The City of Jefferson is eligible for a $600,000 matching grant to renovate the town’s historic Roosevelt Theater but still needs the green light from the city council to apply for the funds.
City manager Priscilla Murphy addressed the Jefferson City Council about the grant — available through the Appalachian Regional Commission (ARC) — at its April 12 meet. Murphy said she needs permission to begin grant application process. If the city pursues the grant, the council must approve a budget adjustment to allocate matching funds for that grant.
It was noted that the $1.2 million total between the grant funds and matching funds wouldn’t cover all renovation costs according to plans for the building, but Jefferson Main Street director Beth Laughinghouse said cost-cutting measures could be enacted to make the project more affordable. Fundraising could also cover a portion of the renovation cost.
Construction must start within 18 months of applying for the grant and completed within 24 months of the application.
“Anytime you can do a project for 50 cents on the dollar, it needs to get our attention,” mayor Jon Howell said.
The ARC charges a $30,000 fee to help apply for the grant and manage it. That cost, however, is covered through the grant, if awarded.
Laughinghouse said the likelihood of the city being awarded the grant is “very good.” Construction-ready plans are already available for this project.
“If we apply for the grant and receive the grant, the next step is to go out to bid,” Laughinghouse said.
If the city applies for and receives the grant, the plan is to restore the building, which was built in the 1920s, to a 109-seat movie theater.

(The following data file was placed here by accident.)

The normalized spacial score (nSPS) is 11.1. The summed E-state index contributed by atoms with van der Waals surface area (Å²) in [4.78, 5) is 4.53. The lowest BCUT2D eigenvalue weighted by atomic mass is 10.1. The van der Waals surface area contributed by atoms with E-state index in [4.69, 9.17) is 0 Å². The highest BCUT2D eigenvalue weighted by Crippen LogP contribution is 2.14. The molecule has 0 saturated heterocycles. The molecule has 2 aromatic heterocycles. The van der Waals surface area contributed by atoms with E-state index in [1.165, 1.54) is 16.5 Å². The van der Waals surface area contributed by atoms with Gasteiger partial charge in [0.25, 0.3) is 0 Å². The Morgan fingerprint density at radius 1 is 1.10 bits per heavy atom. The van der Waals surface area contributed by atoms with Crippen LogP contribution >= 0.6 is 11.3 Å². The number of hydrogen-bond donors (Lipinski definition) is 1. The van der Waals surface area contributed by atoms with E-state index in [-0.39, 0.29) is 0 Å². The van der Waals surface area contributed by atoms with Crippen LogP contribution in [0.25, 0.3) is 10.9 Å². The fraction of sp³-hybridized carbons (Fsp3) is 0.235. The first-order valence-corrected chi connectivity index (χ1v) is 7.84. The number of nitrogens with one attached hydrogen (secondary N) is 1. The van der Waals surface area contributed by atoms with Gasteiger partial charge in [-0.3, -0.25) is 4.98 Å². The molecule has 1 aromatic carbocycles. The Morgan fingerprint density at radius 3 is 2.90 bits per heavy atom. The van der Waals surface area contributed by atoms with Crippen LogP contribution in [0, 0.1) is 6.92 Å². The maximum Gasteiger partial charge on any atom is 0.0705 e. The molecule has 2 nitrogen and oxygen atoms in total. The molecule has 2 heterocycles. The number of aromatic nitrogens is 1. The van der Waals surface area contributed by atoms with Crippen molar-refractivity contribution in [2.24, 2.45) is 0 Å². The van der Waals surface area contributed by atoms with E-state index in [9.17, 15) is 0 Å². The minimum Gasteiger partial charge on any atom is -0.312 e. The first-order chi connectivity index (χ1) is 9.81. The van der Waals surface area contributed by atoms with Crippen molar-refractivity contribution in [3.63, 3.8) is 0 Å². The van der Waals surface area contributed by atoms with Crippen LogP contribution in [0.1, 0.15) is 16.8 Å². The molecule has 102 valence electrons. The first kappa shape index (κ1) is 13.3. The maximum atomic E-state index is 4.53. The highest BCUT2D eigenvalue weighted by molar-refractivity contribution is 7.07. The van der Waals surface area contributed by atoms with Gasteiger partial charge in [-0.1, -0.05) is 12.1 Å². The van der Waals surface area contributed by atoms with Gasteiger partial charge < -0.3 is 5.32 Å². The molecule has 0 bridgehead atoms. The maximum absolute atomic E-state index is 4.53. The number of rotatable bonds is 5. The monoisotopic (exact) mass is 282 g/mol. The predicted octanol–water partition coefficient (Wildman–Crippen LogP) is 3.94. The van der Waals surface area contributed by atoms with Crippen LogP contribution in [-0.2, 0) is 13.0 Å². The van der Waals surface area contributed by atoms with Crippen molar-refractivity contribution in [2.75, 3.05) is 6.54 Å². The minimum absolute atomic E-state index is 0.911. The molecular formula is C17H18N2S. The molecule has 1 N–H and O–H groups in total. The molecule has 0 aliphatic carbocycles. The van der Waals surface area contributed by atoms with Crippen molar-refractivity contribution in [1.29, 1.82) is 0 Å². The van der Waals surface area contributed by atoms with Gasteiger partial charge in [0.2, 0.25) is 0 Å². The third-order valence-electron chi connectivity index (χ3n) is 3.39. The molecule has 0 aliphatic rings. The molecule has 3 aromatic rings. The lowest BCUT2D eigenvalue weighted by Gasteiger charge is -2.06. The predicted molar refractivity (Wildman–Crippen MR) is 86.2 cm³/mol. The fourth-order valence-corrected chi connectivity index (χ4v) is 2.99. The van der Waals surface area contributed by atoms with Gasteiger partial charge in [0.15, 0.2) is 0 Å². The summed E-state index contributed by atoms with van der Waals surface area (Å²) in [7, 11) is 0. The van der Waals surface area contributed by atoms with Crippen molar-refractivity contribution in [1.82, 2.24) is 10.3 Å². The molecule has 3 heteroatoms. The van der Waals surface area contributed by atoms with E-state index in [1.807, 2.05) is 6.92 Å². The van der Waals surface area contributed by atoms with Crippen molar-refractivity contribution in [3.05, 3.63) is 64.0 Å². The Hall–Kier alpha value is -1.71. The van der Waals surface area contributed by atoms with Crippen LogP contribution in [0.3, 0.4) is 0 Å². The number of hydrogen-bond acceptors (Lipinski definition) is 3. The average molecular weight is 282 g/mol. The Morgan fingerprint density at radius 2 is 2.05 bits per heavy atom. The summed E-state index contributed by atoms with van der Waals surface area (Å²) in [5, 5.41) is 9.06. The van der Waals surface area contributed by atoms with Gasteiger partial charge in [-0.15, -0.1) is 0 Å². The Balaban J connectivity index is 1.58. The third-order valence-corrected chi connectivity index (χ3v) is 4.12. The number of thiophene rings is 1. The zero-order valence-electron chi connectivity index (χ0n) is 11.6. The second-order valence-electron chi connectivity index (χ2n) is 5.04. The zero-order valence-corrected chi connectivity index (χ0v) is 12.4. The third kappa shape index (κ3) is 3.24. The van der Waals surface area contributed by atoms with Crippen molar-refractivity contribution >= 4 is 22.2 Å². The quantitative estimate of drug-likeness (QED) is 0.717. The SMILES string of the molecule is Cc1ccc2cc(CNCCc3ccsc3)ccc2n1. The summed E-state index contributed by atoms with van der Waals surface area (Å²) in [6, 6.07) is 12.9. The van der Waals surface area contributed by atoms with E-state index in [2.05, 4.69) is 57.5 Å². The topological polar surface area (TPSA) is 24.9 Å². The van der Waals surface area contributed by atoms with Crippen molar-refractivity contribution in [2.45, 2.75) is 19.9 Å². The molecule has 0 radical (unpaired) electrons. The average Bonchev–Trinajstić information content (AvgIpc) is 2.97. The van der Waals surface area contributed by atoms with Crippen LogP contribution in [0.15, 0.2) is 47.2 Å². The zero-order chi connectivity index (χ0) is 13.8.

Laughinghouse said tentative usage plans for the theater include dedicating two weekends out of the month to first-run movies and perhaps another month to classic movies. The city could also generate revenue from the facility by renting it out.
Councilman Mark Mobley voiced his support for the project, noting its potential impact on Jefferson’s downtown.
“There’s nothing better for a city than having a downtown where people come on a consistent basis,” Mobley said. “To me, this would help us move people downtown, through our downtown.”
In other business, the council:
•heard an annexation and medium density residential zoning request for 0.57 acres on Brockton Rd. to allow for a single-family dwelling.
•heard a variance request to increase the square footage allowed for a cottage industry from 1,500 to 4,079 square feet for 1.04 acres on Washington St. for a furniture store with a portable sawmill.
•reviewed a resolution to accept 0.383 acres south of South Public Square from the Jefferson Downtown Development Authority. If approved, the city would take over a portion of a parking lot located on the tract. Councilman Malcom Gramley said another option is to assume control of portion of the parking lot and negotiate with adjoining property owners for the rest of the lot and a street running north of the lot. Another option is for the DDA to deed its portion over the adjoining property owners and let them operate and maintain the parking lot. The council could also opt to take no action on the matter. Councilman Clint Roberts said the council should consider the best option to move forward with potential parking and amphitheater projects. DDA chairman Les Crane said that the property is contagious to other DDA property “which the city will want to have for their amphitheater if they go along with that project.”